The Freedom 28 sailing yacht was built by Tillotson-Pearson of Rhode Island, USA. The free-standing ketch rig is comprised of two unstayed masts, made of carbon fibre. On this version the booms were of the more usual extruded aluminium, connected to the mast via goosenecks that are bonded to the carbon fibre masts. This rig is lower in maintenance that the usual stayed masts, with no expensive wires to replace. The sail plan is easy to handle and reasonably efficient, but with the long keel, she may not sail to windward as well as many fin-keeled yachts of similar size. This version had the shoal keel option, with a lead centre plate.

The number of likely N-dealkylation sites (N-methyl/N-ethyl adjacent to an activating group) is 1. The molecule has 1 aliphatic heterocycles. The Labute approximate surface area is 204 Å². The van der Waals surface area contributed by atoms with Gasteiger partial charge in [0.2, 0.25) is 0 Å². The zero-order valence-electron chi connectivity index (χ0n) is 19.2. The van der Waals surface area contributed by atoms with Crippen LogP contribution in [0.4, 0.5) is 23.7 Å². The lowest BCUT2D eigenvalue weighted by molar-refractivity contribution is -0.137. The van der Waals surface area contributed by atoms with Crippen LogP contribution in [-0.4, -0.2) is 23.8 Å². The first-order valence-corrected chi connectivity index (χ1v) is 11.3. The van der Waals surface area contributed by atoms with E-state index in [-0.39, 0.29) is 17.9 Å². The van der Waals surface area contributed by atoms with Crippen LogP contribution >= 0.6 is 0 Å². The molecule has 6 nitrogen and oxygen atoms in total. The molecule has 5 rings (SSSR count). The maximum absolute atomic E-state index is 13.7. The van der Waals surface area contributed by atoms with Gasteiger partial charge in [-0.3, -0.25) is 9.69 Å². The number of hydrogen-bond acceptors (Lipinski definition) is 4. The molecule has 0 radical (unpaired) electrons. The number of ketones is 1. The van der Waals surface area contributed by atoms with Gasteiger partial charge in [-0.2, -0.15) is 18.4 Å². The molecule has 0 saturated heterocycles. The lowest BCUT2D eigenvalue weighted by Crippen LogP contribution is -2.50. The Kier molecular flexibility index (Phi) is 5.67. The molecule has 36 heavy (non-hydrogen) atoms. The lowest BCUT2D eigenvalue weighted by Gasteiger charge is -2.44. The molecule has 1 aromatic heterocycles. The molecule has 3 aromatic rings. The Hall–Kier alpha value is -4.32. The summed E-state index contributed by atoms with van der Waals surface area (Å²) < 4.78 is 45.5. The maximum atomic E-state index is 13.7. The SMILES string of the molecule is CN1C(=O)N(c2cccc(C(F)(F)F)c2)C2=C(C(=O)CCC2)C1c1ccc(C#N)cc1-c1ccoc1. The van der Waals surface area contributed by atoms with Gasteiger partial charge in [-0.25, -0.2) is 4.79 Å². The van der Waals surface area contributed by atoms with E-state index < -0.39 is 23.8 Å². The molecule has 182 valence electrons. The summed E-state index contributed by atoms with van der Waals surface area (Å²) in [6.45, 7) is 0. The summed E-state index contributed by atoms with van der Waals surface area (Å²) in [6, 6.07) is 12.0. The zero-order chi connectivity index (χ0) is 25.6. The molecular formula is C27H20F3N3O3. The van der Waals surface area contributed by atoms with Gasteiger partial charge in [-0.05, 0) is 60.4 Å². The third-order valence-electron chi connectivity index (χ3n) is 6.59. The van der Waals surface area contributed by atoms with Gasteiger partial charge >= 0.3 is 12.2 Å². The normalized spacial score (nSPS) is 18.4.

This Freedom 28 sailing yacht was recently surveyed at the Sovereign Harbour Marina, Eastbourne, England. The hull of the Freedom is of sandwich construction, with an end-grain balsa wood layer sandwiched between the inner and outer layers of GRP. The balsa core is present both above and below the waterline, but only extends downwards as far as the side of the keel. The Builder sensibly ensured that any skin fittings were only located in regions that were free of any balsa core material, ensuring that no water can enter the core via the cut-outs of the skin fittings. One of the most important areas where the surveyor has to take great care is to look for any additional skin fittings or anode studs that might have subsequently been fastened through the hull: If these were cut straight through the balsa core, there is a significant risk that moisture might penetrate the balsa, resulting in a rotten core. This can lead to a significant loss of strength & stiffness in the hull and the cost of rectifying this can be very significant.